After two years of relentless stress and hard work, trying to pull together an expedition that always seemed to teeter on the brink of disaster, two weeks of frantic last-minute preparations, a month of acclimatizing in the Khumbu Valley, and only three weeks from a summit attempt, it was over.
Our climbing gear and supplies, an incredible sprawl of meticulously chosen clothing, hardware, food and medical supplies — everything that we would need to have our shot at Everest’s summit — was packed in 90 minutes. We left base camp at 4 p.m. — much too late really, but we just wanted to get out — as a massive snow storm descended into the valley. We trekked hard over slippery rocks. Steve sprained his ankle but, of course, soldiered on without complaint. We moved fast, covering the path to Lukla in 11 hours, a route that on the way in had taken us 12 days. A day later we were back in Kathmandu, and two days after that back to our respective homes; Steve to Nairobi, Mike to Boston, me to Toulouse.
The decision to cancel the expedition was surprisingly easy. Maybe it was because our team was so small — Mike, Steve and me, our climbing guides Dawa, Temba and Karma, and Nyima the cook. Our daily contact was so direct — no western guide acting as intermediary — that there was no way to overlook the devastating effect that the avalanche of 18 April had had on our teammates. Sixteen friends, relatives and colleagues killed in an instant and a mountain unequivocally stating that this was not a year for climbing.
Between them, Dawa, Temba and Karma had summited Everest 18 times. They had climbed twenty other peaks over 8000 meters. Dawa, at 48 the oldest member of the team, had summited K2; after our climb, he was heading back to Pakistan for a second run up that fearsome mountain. Karma was 23, four Everest summits from five expeditions, going for his fifth with us. Apparently, one of the strongest guys on the mountain.
It was the first time in my life that I had seen what profound shock and grief could do to a man, and the first time I saw that it was apparently possible to age years in the course of a day. That evening we told them that whatever decision they made — to carry on with the climb, or to cancel — was what we do. Tell us in the morning, fuck what anyone else is doing, it’s your call. I would have carried on for sure, more scared than before. This was not willful callousness in the face of such an horrific event, more a dull determination to carry on.
The next day at lunch, Karma read out a carefully prepared speech; please do not ask us to go back up there. That was it. We were going home. We finished lunch — Spam fritters again, which I love, but which probably only taste good in the mountains — packed our bags and got moving. The storm clouds meant we had no farewell glimpse of Everest, Nuptse or Lhotse. Probably for the best, and we weren’t looking back anyway.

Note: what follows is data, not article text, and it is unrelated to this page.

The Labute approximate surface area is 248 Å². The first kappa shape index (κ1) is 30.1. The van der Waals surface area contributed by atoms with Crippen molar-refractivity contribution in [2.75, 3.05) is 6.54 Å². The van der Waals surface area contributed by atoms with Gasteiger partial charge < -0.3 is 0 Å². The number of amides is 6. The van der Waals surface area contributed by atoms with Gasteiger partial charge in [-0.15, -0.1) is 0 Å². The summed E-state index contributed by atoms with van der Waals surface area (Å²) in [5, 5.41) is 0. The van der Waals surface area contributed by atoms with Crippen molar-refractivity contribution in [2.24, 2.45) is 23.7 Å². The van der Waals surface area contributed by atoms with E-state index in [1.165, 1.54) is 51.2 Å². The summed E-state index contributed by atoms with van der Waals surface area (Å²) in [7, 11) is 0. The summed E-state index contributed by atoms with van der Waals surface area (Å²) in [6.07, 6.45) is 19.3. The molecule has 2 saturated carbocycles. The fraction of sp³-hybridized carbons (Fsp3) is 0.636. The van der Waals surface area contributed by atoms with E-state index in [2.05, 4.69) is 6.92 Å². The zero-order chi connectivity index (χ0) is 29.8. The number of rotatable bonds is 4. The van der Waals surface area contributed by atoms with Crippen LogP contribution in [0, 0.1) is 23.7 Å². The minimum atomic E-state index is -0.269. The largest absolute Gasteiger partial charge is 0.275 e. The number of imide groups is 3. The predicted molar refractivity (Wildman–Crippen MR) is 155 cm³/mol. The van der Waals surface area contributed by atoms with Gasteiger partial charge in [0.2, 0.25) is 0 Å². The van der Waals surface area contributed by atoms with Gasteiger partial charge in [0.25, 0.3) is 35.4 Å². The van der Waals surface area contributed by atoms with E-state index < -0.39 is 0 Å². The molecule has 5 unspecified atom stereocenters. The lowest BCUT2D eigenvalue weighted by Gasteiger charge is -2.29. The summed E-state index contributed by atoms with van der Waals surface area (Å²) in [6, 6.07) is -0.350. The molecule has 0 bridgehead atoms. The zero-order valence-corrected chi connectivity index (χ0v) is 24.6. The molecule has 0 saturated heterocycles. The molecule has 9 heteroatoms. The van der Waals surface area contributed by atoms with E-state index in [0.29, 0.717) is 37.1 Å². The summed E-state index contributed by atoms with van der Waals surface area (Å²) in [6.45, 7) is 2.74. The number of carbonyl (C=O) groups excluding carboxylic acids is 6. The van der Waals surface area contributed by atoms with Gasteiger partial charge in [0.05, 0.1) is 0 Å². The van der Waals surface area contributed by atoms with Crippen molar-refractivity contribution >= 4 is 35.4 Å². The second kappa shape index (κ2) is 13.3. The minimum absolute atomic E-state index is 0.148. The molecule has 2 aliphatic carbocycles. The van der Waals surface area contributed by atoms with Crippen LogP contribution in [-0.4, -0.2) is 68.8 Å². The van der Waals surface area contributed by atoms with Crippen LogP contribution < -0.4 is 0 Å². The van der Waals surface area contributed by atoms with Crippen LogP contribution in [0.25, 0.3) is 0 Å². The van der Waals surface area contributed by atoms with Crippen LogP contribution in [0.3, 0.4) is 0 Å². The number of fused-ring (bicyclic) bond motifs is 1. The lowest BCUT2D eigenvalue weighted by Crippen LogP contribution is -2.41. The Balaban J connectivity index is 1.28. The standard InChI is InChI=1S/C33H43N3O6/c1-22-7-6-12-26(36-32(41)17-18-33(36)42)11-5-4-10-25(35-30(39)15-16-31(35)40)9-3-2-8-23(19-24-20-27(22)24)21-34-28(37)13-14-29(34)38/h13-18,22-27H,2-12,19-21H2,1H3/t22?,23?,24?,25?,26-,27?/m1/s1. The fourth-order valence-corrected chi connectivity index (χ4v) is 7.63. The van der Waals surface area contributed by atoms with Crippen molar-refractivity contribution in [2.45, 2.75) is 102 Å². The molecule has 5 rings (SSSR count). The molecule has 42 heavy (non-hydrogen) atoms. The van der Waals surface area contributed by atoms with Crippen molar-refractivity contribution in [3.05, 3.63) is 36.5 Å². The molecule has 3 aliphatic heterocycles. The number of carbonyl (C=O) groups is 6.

Despite getting home in fairly good spirits, I have been feeling listless the past few months. Perhaps it wasn’t surprising given the physical and emotional commitment of the previous year, but it still came as a surprise. For the first time in my life I felt that I had perhaps drawn too deeply on a well of endurance that I had assumed to be limitless. Blood work revealed some mild anemia and a immune system in need of a boost. Both easily fixed, but a good lesson not to underestimate the toll that working with this intensity can take on the mind and the body.
We learned a lot of good practical lessons that will no doubt stand us in good stead for another attempt on the mountain. Steve’s, “Before I wanted to climb Everest, now I need to climb Everest” was important to hear; his ascent is the one that matters. Above all, it was good to know that, when forced to make a tough moral decision, we did not shy away from its implications. As a team, we had penned a manifesto before leaving Kathmandu, a hierarchy of directives by which we would conduct our expedition. Summiting the mountain was the lowly fourth priority. Above it: come back alive, come back with all fingers and toes and, most importantly, come back with our principals still intact.
I started the Kenyan Everest Expedition in 2012 with the idea that I could provide a platform for one extraordinary person to showcase his powerful character, so that he could be an inspiration to millions of people. Sounded like a good idea, but I had my doubts.
However, these were laid to rest in the weeks before we left Kenya to head to Nepal. Steve’s fellow Kenyans were so excited for his upcoming adventure, so proud of his courage, no doubt aided massively by his incredible warmth and charisma. I have no doubt that had we succeeded he would have returned as a national hero. We return to Everest for a second attempt in 2015, more aware than ever of the risks involved, but also more determined than ever to get this job done.
Courtesy of huffingtonpost.com